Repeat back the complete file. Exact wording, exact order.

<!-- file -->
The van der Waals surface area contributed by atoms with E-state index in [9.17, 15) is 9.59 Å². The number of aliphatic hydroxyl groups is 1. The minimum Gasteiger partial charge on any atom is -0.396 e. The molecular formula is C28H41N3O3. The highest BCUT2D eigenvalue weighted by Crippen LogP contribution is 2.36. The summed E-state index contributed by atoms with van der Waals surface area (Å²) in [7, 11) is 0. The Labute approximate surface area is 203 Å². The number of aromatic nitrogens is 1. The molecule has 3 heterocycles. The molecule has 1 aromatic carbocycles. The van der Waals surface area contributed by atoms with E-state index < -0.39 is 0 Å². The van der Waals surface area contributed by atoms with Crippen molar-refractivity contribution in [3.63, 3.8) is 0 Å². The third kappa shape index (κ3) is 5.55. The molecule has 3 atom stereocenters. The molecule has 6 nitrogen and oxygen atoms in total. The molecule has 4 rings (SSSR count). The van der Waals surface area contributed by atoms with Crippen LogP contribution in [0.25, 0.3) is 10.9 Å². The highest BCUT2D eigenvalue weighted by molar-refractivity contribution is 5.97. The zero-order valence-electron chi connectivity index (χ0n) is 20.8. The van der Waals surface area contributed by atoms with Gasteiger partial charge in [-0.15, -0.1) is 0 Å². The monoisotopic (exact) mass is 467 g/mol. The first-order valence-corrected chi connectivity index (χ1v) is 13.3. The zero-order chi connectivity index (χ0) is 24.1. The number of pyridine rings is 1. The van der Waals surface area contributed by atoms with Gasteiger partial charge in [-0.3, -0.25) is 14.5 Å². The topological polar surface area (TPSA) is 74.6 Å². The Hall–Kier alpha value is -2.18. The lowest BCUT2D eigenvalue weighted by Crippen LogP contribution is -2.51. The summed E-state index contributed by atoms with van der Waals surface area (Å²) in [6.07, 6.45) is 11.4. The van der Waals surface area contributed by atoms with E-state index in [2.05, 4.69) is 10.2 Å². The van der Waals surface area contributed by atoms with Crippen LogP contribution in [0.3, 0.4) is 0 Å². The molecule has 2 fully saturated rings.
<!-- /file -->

The van der Waals surface area contributed by atoms with E-state index in [9.17, 15) is 9.59 Å². The number of aliphatic hydroxyl groups is 1. The minimum Gasteiger partial charge on any atom is -0.396 e. The molecular formula is C28H41N3O3. The highest BCUT2D eigenvalue weighted by Crippen LogP contribution is 2.36. The summed E-state index contributed by atoms with van der Waals surface area (Å²) in [7, 11) is 0. The Labute approximate surface area is 203 Å². The number of aromatic nitrogens is 1. The molecule has 3 heterocycles. The molecule has 1 aromatic carbocycles. The van der Waals surface area contributed by atoms with E-state index < -0.39 is 0 Å². The van der Waals surface area contributed by atoms with Crippen molar-refractivity contribution in [3.63, 3.8) is 0 Å². The third kappa shape index (κ3) is 5.55. The molecule has 3 atom stereocenters. The molecule has 6 nitrogen and oxygen atoms in total. The molecule has 4 rings (SSSR count). The van der Waals surface area contributed by atoms with Crippen LogP contribution in [0.25, 0.3) is 10.9 Å². The highest BCUT2D eigenvalue weighted by molar-refractivity contribution is 5.97. The zero-order valence-electron chi connectivity index (χ0n) is 20.8. The van der Waals surface area contributed by atoms with Gasteiger partial charge in [-0.15, -0.1) is 0 Å². The monoisotopic (exact) mass is 467 g/mol. The first-order valence-corrected chi connectivity index (χ1v) is 13.3. The zero-order chi connectivity index (χ0) is 24.1. The number of pyridine rings is 1. The van der Waals surface area contributed by atoms with Gasteiger partial charge in [-0.3, -0.25) is 14.5 Å². The topological polar surface area (TPSA) is 74.6 Å². The Hall–Kier alpha value is -2.18. The lowest BCUT2D eigenvalue weighted by Crippen LogP contribution is -2.51. The summed E-state index contributed by atoms with van der Waals surface area (Å²) in [6.07, 6.45) is 11.4. The van der Waals surface area contributed by atoms with E-state index in [2.05, 4.69) is 10.2 Å². The van der Waals surface area contributed by atoms with Crippen LogP contribution in [0.3, 0.4) is 0 Å². The molecule has 2 fully saturated rings.